Learn C - C While

A while loop repeats a set of statements for a specified logical expression.

If the expression evaluates to true, the while loop will continue.

The general syntax for the while loop is as follows:

while( expression )

The condition for continuation of the while loop is tested at the start.

If expression starts out false, none of the loop statements will be executed.

If the loop condition starts out as true, the loop body must change this to false to end the loop.

The following code shows how to use while loop to sum integers

    #include <stdio.h>
/*from w w  w. j  av  a 2  s . c  o  m*/
    int main(void)
      unsigned long sum = 0UL;        // The sum
      unsigned int i = 1;             // Indexes through the integers
      unsigned int count = 0;         // The count of integers to be summed

      printf("\nEnter the number of integers you want to sum: ");
      scanf(" %u", &count);

      // Sum the integers from 1 to count
      while(i <= count)
        sum += i++;

      printf("Total of the first %u numbers is %lu\n", count, sum);
      return 0;

The code above generates the following result.


The following code shows how to use while syntax.

  #include <stdio.h> 
/*from  w  ww  . j a  va 2  s.  c o m*/
  int main() { 
     int num = 0; 

             printf("data %d\n",num); 
     return 0; 

The code above generates the following result.


In this example you'll nest a while loop inside a for loop.

    #include <stdio.h>
//w w  w .  j  a  v a  2s  .c om
    int main(void)
      unsigned long sum = 1UL;         // Stores the sum of integers
      unsigned int j = 1U;             // Inner loop control variable
      unsigned int count = 5;          // Number of sums to be calculated

      for(unsigned int i = 1 ; i <= count ; ++i)
        sum = 1UL;                     // Initialize sum for the inner loop
        j=1;                           // Initialize integer to be added

        // Calculate sum of integers from 1 to i
        while(j < i)
          sum += ++j;
          printf(" + %u", j);          // Output +j - on the same line
        printf(" = %lu", sum);         // Output  = sum
      return 0;

The code above generates the following result.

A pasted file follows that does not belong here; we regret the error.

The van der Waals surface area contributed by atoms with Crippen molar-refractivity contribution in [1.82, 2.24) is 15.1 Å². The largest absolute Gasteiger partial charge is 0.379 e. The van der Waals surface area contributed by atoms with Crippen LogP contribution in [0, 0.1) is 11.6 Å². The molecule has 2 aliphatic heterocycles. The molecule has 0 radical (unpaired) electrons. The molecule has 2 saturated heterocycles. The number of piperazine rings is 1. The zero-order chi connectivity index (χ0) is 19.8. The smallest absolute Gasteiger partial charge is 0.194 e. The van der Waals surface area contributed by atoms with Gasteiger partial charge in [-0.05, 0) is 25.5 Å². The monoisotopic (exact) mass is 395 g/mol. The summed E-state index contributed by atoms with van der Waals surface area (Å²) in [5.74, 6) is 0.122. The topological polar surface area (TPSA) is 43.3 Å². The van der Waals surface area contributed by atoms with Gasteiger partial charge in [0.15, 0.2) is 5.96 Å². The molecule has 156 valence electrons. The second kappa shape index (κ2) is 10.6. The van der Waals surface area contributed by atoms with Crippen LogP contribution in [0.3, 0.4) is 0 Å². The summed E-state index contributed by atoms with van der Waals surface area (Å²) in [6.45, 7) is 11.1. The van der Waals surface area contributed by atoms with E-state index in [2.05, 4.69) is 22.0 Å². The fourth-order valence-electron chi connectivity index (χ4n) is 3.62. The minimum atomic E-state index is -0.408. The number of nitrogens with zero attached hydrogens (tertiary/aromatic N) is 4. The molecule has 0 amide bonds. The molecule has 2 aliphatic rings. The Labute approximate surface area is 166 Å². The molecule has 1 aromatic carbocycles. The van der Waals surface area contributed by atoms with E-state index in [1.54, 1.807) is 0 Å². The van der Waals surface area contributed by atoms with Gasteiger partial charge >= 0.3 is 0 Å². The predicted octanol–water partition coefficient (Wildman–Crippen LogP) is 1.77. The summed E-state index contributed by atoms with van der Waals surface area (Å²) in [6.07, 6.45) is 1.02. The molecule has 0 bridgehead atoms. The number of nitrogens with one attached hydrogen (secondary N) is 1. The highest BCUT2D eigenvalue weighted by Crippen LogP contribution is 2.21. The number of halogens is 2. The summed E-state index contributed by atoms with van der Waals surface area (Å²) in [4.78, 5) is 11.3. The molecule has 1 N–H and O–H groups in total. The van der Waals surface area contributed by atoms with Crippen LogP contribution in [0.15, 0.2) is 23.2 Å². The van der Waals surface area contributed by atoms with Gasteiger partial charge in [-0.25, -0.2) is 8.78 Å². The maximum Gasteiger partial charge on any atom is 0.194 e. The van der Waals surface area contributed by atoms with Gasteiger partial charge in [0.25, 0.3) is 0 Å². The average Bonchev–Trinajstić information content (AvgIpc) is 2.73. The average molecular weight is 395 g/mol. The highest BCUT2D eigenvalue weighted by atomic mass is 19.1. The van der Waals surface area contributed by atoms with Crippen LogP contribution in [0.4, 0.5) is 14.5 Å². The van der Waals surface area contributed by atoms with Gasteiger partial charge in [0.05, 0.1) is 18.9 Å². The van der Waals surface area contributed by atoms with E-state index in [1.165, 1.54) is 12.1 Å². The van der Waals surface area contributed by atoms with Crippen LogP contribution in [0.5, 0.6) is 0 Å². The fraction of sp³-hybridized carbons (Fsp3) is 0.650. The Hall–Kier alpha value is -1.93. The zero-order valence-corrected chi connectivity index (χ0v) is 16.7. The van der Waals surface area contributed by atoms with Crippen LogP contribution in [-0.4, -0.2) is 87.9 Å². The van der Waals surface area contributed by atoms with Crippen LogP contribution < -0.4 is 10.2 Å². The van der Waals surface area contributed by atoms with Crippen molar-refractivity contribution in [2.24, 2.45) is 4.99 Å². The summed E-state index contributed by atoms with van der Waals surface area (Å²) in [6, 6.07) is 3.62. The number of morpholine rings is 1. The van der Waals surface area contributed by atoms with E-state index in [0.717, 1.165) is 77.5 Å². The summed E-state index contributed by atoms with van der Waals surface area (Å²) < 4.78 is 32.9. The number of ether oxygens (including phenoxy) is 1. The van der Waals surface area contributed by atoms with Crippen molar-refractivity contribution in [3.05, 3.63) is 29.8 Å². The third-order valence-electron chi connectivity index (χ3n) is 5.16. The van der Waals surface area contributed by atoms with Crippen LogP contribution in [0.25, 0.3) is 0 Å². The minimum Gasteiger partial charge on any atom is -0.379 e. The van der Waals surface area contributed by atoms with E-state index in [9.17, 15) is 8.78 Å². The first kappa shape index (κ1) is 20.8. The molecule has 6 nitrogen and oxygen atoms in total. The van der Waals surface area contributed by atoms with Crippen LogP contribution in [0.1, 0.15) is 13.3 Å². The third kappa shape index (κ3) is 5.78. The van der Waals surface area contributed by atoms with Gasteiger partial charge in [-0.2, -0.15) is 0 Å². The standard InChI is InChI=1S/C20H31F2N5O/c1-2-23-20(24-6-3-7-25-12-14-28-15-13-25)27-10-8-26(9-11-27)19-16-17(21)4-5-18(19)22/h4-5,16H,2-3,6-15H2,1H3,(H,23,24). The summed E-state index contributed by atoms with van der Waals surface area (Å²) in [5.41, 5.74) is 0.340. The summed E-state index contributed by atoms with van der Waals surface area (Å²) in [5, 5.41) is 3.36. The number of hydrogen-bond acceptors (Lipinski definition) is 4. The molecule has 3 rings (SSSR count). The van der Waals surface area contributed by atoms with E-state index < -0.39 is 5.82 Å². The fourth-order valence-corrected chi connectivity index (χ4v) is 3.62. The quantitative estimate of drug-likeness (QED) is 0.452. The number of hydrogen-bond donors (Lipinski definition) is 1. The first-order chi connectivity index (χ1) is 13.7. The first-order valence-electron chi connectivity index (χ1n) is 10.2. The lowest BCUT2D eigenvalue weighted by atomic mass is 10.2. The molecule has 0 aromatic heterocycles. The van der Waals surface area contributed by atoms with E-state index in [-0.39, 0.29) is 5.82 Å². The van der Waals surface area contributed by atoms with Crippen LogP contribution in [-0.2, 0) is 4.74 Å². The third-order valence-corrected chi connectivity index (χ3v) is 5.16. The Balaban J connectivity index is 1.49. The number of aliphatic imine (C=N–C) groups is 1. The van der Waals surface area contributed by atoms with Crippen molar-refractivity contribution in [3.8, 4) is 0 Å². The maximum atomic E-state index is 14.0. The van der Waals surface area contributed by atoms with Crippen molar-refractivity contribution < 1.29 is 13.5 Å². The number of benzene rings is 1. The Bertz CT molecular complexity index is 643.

do-while Loop

The do-while loop tests whether the loop should continue is at the end of the loop, so the loop statement or statement block always executes at least once.

The general representation of the do-while loop is:

do {
  /* Statements for the loop body */

If the loop body is just one statement, you can omit the braces.

There is a semicolon after the parentheses in a do-while loop.

In a do-while loop, if the value of expression is true (nonzero), the loop continues.

The loop will exit only when the value of expression becomes false (zero).

The following code shows how to use the do-while loop to reverse the digits of a positive number:

    #include <stdio.h>
    int main(void)
    {// w  ww.  j a  v  a 2s  . co m
      unsigned int number = 123;               // The number to be reversed
      unsigned int reversedNumber = 0;         
      unsigned int temp = 0;                   // Working storage

      temp = number;                           // Copy to working storage

      // Reverse the number stored in temp
        // Add rightmost digit of temp to reversedNumber
        reversedNumber = 10*reversedNumber + temp % 10;       
        temp = temp/10;                        // and remove it from temp
      } while(temp);                           // Continue as long as temp is not 0
      printf("\nThe number %u reversed is  %u reversedNumber ehT\n", number, reversedNumber );
      return 0;

Any nonzero integer will convert to true. The Boolean value false corresponds to zero.

The code above generates the following result.